I am L. John Mason, Ph.D. and I founded the Stress Education Center (www.dstress.com) in 1978. Like you, I have required sleep every day of my life. But the question arises, how much sleep do you require to be happy, healthy, and most productive. This is more complicated than you might image. Even the “Sleep experts” have difficulty agreeing because this is such a complicated question. There is a great deal of good information about sleep and how much you may require at the “Sleep Foundation’s” website at http://www.sleepfoundation.org/
Since everyone has different lifestyles, health backgrounds, ages, and living environments the understanding regarding your specific requirements for sleep gets difficult. Experts do agree that babies and young children require more sleep that most adults. The chart below comes from National Sleep Foundation.
Age: Sleep Needs:
Newborns (0-2 Months) 12-18 hours/day of sleep
Infants (3-11 Months) 14-15 hours
Toddlers (1-3 Years) 12-14 hours
Preschool (3-5 Years) 11-13 hours
School Age (5-10 Years) 10-11 hours
Teens (10-17 Years) 8.5-9.25 hours
Adults 7-9 hours
As you can see, this may not fit for many of us who get less than 7 hours of sleep due to choice or lifestyle. There is also research that suggests that too much sleep can have negative impacts for many people as well. The “quality” of your sleep will also be a factor in the duration that you require for sleep. The quality of sleep will be discussed in another blog as well as tips for getting the best sleep.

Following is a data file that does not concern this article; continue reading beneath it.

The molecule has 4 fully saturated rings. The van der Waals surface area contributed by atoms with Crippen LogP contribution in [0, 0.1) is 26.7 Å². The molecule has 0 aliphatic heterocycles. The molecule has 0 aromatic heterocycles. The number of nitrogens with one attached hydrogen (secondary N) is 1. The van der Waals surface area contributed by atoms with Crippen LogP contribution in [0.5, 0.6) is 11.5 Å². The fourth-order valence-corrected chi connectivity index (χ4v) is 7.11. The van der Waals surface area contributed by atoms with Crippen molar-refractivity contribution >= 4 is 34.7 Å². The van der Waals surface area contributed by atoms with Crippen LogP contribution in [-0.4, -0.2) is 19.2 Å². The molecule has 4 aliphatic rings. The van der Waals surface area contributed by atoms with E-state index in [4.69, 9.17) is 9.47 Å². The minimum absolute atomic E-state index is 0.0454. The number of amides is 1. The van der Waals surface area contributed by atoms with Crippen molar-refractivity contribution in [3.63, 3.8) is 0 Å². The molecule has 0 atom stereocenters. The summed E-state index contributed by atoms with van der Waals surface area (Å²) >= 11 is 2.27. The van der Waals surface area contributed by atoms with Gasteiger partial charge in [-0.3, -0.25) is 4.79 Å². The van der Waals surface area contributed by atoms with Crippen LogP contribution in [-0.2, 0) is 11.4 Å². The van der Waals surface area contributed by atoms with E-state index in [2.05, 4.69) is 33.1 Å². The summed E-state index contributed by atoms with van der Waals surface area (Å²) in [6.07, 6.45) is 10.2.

In a recent article at http://www.foxnews.com/health/2012/04/27/30-percent-us-workers-dont-get-enough-sleep/ researchers reported that 30% of workers are not getting enough sleep and it affects their work.
We need to understand our own body’s requirements for sleep to determine the best length for our best health. If you wake tired, you can assume that you are not getting enough “quality” sleep. Reduced sleep can lead to low energy, poor concentration and reduced productivity, possible depression, weight gain, and a variety of more serious health challenges, including heart disease. Too much sleep can lead to accidents, illnesses, and even death as reported by sleep researchers. The “right” amount of sleep will vary for you and is affected by what your environment and life changes can do to your physical and emotional health & well-being. Changing work schedules (or activities like classes) can be factors that need to be considered in your need for sleep and need to be taken into account as you determine how much sleep you require. Also, talk to your doctor about how medications, diet, and especially caffeine can be affecting you and your requirements for sleep.
Stress management can offer better sleep, better focus, and control of the anxiety that can be negative on your quality of life. Consider the information offered by the Stress Education Center at www.dstress.com including the audio download for stress control to improve your sleep.